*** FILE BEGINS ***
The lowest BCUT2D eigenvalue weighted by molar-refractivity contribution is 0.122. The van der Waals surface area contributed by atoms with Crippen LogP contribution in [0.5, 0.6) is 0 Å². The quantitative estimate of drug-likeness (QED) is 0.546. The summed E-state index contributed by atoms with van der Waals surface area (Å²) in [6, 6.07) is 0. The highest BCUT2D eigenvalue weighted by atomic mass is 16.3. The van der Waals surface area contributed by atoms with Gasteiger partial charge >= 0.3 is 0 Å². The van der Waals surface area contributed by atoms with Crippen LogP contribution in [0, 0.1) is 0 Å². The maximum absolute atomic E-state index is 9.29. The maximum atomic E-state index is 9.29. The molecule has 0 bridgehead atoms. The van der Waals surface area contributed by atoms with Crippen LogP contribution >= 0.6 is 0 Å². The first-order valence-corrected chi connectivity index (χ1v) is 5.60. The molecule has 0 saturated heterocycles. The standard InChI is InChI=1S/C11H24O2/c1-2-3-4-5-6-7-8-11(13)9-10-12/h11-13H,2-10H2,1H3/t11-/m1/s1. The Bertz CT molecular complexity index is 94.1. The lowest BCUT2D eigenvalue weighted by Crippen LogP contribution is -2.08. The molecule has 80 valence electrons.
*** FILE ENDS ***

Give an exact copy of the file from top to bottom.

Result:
The lowest BCUT2D eigenvalue weighted by molar-refractivity contribution is 0.122. The van der Waals surface area contributed by atoms with Crippen LogP contribution in [0.5, 0.6) is 0 Å². The quantitative estimate of drug-likeness (QED) is 0.546. The summed E-state index contributed by atoms with van der Waals surface area (Å²) in [6, 6.07) is 0. The highest BCUT2D eigenvalue weighted by atomic mass is 16.3. The van der Waals surface area contributed by atoms with Gasteiger partial charge >= 0.3 is 0 Å². The van der Waals surface area contributed by atoms with Crippen LogP contribution in [0, 0.1) is 0 Å². The maximum absolute atomic E-state index is 9.29. The maximum atomic E-state index is 9.29. The molecule has 0 bridgehead atoms. The van der Waals surface area contributed by atoms with Crippen LogP contribution >= 0.6 is 0 Å². The first-order valence-corrected chi connectivity index (χ1v) is 5.60. The molecule has 0 saturated heterocycles. The standard InChI is InChI=1S/C11H24O2/c1-2-3-4-5-6-7-8-11(13)9-10-12/h11-13H,2-10H2,1H3/t11-/m1/s1. The Bertz CT molecular complexity index is 94.1. The lowest BCUT2D eigenvalue weighted by Crippen LogP contribution is -2.08. The molecule has 80 valence electrons.